It is vain to do with more what can be done with less.

William of Ockham

Tick n flick – the practice of flicking through students’ exercise books and ticking to indicate that they have been read (or at least seen) is widely used as a pejorative term for the laziest type of marking undertaken only by the most feckless, morally bankrupt of teachers – generally gets a bad press. Perhaps this is unsurprising; in the worst cases it suggests a hurried post-hoc skim through pages of work in order to give the unconvincing appearance that books are being marked. No one wants that. But it’s worth considering the reason why teachers are tempted to mark like this: it’s quick.

In this post I suggested that less marking might mean more feedback. There might be others, but these are the reasons why I think teachers mark books:

  1. To grade and summatively assess students’ performance
  2. To correct students’ mistakes
  3. To help students to improve their current level of performance
  4. For teachers to receive feedback from students
  5. To motivate students to work harder
  6. Because parents like it and students have come to expect it
  7. To prevent students from having to struggle or think
  8. For accountability purposes (as a proxy for convincing managers that you are a good teacher)

It’s worth thinking about which of these reasons might be worthwhile as opposed to those reasons which might explain why you actually mark.

I would argue that reasons 7 & 8 are poor reasons for marking. Reason 6 is understandable and, because detailed marking has become an expectation in the minds of many parents and students, simply not doing it without any explanation may well have a negative impact.

Reasons 2 & 3 are well-intentioned, but often counter-productive. Sometimes, of course, we just need to let students know they have blundered, but much written feedback endlessly repeats information which they already know. If a student is already aware of an error, pointing it out is unlikely to result in them learning anything new. Moreover, we may be inadvertently teaching students that spotting mistakes is unimportant because someone else will do that thinking for you. Similarly, marking in order to improve students’ current performance – by insisting on a response from the student or some kind of follow-up activity -will no doubt lead to students’ producing better work, but what really is the point? Just because a student can improve their work in response toy a teacher’s feedback is no indication that they will still be able to perform at that level without the prompts at another time and in another place.

Tick n flick is clearly unsuitable for reason 1 which obviously demands a grade of some sort.As I’ve explained before, this is a process best undertaken by aggregated comparative judgement.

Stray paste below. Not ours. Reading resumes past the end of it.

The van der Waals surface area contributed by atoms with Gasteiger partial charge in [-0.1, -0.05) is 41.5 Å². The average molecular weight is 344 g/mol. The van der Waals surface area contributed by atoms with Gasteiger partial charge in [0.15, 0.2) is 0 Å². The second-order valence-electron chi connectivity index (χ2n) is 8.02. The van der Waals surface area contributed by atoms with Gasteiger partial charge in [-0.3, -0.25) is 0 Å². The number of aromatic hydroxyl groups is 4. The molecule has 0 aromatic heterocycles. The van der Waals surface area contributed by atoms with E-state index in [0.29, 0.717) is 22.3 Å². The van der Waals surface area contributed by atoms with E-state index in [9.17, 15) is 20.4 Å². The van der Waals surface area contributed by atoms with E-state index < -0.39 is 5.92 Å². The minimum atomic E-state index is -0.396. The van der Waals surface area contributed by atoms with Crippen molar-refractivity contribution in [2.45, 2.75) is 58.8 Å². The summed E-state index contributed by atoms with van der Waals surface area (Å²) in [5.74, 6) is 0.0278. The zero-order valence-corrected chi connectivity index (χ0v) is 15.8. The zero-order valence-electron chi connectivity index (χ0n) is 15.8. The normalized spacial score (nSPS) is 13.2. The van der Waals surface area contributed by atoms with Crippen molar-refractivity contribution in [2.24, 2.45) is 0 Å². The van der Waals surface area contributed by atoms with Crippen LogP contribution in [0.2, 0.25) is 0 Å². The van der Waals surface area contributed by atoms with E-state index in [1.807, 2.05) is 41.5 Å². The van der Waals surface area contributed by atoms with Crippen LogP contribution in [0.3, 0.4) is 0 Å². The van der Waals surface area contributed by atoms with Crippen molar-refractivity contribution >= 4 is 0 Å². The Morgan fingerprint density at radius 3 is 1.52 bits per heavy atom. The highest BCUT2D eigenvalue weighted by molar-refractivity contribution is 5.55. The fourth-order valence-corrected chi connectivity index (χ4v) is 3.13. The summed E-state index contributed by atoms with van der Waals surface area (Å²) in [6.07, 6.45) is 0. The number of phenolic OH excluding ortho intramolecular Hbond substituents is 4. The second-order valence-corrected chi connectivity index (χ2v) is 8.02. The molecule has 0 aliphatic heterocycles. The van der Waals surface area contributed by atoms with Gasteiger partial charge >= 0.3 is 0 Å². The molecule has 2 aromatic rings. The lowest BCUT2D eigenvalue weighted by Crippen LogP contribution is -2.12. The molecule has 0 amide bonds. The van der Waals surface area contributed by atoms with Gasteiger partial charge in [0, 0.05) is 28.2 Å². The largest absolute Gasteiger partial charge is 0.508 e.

This leaves us with reasons 4 & 5. The only really valuable reasons for marking students’ work are, firstly, to motivate them to aim high and work hard and, secondly to find out how they are currently performing and to check their understanding of the subject content being taught. Neither reason requires that written feedback be given. Broadly speaking, students will produce a high quality of work if they believe someone is holding to account for the work they produce.  We all know what happens to the quality of work in books which go routinely unmarked. Sometimes, all that’s required to achieve this end is a judiciously placed tick or cross to indicate whether work has been completed to your satisfaction (Apparently in many French schools teachers simply write vu on work they have looked at.)

The word ‘flick’ is a potentially confusing misnomer as it implies superficial skimming, but to satisfy reason 4, you actually have to read the work students have produced. In this post, Greg Ashman summarises why it might be more important for teachers to receive feedback than hand it out. This marks a powerful change of perspective. John Hattie says in Visible Learning, “It was only when I discovered that feedback was most powerful when it is from the students to the teachers that I started to understand it better.” When we read students’ work we take feedback from them. We find out something about what they’re thinking. We shouldn’t be deceived into thinking that this is evidence of learning, but we should see it as useful information which gives us some indication about whether our teaching is having the effects we intend. Having taken feedback from our students, we are then in a better position to fine-tune our instruction, give whole class feedback on common errors and misconceptions, and talk to individuals about their work at quiet points in a lesson.

This strikes me as a highly efficient approach and, arguably, efficiency is nothing more than intelligent laziness. Apart from anything else, this approach is likely to be less time consuming and thus reduce workload.

All this can be achieved by reading through students’ books and making brief annotations. Although the phrase doesn’t fully capture the nuance of the practice, I can’t think of a catchier little moniker for it than ‘tick n flick’.